In an effort to create a fair and accurate characterization of the situation as possible, and as reported by the media, Ms. Berquist’s lived in the initial house she rented for 2 1/2 years, which she described as “OK” – even though she cited peeling plasters and drafty windows as things that came with the turf. Upon her return to the house after the leak was fixed, she started setting traps and claims to have caught the 30 rats quoted in the initial piece by the CBC, which she claims was as a result of multiple holes in the foundation.

Here’s the update: The tenants ended up settling with the landlord, Wise Man Investments. Prior to the settlement, she claims mould and a rat infestation had forced her and her roommates out of the house earlier than their lease allowed. They were hoping to break their lease without financial repercussions.

Interestingly – the settlement, dated March 6 and mediated by Service Nova Scotia and Municipal Relations, does not mention the tenants’ original complaints of mould, poor maintenance or the rats they say they trapped in the house.

“We opted for the financial settlement to avoid further stress as the situation had already severely negatively affected many aspects of our lives,” Berquist said in an emailed statement to CBC News.

The settlement also included a signed apology from Berquist, retracting “any comments attributed to me and reported in the media or online that the Metleges are ‘slumlords.'”

She also apologized for “any harm to the reputation and character of my former landlord, Steven Metlege Sr., caused as a result of such comments.”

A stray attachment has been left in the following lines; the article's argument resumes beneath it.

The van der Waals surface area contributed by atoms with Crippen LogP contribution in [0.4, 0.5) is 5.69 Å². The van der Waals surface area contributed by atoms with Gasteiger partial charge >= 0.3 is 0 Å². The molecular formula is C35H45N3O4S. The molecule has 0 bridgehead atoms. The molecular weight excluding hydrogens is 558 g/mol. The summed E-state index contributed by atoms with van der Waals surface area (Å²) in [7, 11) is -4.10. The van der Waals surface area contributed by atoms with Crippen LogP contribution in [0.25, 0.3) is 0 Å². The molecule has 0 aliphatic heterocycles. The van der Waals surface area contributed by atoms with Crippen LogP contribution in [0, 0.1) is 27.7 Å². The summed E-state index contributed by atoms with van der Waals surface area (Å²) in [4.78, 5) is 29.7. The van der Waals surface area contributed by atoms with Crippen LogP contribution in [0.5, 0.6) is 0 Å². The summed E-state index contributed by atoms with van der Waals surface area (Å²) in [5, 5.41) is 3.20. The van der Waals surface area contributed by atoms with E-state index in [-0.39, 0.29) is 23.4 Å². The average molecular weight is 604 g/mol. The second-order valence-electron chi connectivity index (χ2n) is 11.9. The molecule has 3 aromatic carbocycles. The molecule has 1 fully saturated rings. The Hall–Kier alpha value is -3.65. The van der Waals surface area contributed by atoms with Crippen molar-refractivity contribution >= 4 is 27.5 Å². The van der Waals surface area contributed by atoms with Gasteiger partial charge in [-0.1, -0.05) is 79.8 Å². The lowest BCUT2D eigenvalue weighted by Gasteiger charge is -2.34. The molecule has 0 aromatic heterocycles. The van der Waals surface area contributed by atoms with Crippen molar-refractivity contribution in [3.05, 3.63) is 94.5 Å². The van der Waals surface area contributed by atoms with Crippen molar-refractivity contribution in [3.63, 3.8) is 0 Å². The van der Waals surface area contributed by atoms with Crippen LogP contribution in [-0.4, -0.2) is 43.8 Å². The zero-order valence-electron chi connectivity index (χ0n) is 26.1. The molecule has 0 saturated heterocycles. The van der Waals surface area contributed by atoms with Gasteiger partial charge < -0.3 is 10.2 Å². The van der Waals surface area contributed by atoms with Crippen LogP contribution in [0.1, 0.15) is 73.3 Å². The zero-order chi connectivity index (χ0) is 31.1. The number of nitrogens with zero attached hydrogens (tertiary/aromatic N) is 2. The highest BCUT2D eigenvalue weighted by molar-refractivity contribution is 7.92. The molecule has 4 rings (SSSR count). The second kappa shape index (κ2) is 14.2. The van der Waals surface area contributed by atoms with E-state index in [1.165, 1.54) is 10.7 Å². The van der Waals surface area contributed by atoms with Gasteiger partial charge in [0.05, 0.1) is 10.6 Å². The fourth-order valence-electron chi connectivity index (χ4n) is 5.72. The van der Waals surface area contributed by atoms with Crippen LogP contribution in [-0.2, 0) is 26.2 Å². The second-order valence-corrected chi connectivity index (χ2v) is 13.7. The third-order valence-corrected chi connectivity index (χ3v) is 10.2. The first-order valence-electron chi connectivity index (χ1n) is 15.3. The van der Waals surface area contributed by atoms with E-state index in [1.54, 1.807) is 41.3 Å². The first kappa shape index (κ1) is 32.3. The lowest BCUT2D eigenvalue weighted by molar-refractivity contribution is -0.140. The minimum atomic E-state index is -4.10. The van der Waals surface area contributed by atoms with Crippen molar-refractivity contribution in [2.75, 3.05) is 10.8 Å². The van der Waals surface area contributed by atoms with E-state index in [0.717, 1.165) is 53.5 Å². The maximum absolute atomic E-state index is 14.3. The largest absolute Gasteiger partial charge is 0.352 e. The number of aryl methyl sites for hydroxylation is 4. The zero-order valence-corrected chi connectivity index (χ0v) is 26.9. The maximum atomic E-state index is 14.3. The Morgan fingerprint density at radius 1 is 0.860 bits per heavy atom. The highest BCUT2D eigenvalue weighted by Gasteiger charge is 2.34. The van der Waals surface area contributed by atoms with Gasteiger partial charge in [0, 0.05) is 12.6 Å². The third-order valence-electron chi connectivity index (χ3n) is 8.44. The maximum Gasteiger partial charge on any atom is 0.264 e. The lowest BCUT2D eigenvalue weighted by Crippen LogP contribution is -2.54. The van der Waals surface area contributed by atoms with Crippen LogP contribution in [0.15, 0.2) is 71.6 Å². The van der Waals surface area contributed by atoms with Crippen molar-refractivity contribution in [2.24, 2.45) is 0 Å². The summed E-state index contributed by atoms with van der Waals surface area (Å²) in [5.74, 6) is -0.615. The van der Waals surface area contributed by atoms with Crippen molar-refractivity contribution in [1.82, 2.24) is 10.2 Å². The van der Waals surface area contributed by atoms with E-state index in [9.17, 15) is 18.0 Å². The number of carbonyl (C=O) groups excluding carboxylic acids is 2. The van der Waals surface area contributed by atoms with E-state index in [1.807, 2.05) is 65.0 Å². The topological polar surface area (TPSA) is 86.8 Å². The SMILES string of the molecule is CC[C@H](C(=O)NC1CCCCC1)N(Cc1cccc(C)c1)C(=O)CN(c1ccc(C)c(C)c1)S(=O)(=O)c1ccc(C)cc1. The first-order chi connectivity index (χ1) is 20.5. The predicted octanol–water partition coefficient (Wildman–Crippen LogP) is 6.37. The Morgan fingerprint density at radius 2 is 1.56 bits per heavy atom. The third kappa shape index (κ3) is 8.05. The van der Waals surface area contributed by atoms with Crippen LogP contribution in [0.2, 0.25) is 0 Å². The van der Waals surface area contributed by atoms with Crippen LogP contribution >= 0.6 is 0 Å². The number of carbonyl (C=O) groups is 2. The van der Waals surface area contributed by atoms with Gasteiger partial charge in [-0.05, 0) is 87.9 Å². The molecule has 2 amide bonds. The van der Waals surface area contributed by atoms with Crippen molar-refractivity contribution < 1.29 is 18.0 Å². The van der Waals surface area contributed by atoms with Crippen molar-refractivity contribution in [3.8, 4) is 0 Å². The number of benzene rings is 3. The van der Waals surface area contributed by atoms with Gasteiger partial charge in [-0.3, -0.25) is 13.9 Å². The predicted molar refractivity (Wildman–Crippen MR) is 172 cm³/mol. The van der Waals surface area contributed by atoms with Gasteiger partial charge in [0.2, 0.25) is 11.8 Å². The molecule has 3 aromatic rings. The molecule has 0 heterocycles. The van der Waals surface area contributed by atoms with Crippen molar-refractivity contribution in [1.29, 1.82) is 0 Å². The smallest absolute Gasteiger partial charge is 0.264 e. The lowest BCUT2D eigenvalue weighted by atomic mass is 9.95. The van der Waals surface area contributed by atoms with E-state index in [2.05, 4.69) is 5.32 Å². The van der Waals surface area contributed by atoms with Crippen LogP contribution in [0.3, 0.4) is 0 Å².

According to the settlement, both parties have agreed there will be no further claims against either party.

Wow. Is it just me, or is anyone else wondering what the hell is going on in Halifax? Thoughts? Comments? Share them here!

 

Ottawa Couple Face Eviction Over Autistic Son’s Wall Shaking Noise

Add this to the “difficult situation” file and try coming to a conclusion on how you feel about this one after hearing the whole story. The Ottawa Citizen reported parents Keri Oastler and John From were recently served an N5 notice by their landlord over the noise their autistic son has been making. The couple literally just moved in to the unit on a year long lease that started on October 1st.

According to the article, the formal notice came after tenants below and beside the family complained the noise was “like a 50-pound box being dropped repeatedly.” The notice said the two neighbours were disturbed by “running, jumping and screaming” between 6:30 a.m. and 9 a.m. and 4 p.m. and 9:30 p.m. — the only times that From says his son is at home and awake. As is common with N5 notices in the province of Ontario, the family has been afforded 7 days to rectify the problem.

From’s son, Logan — an 80-pound, blond, blue-eyed boy — occasionally has tantrums, though they are becoming less and less frequent, his parents say. He will sometimes “squeak” and loves to climb and jump, so much so that his parents say they’re considering acrobatics as a career path. After this whole exchange – From and Oastler no longer want to live in what they’ve described as a hostile environment and are currently considering registering a complaint with the Ontario Human Rights Commission. I can understand where they’re coming from. They just moved in to this place. Kind of difficult to feel unwelcome amidst all this.

Residents of the townhouse community on Lisgar stret were set aback a bit on the initial story about this on the 11th.

Noise complaints have to be pretty severe in order for most people to complain. A lack of concrete division between units (as is the case here) can do nothing for the dampening of transferable sound, so I can definitely appreciate where the other residents are coming from. As a parent, I can also appreciate where Oastler and From are coming from. It sounds like their son’s condition is a challenge, and situations like these have a tendency to put you on the defensive – but what do you do? The other tenants have the right to the reasonable enjoyment of their units, and the “noise” they’re complaining about sounds like it’s occurring at pretty inopportune times. Imagine sitting down to dinner or trying to get your kids down for the night, and hearing the “constant and repeated dropping of a 50 lb. box”.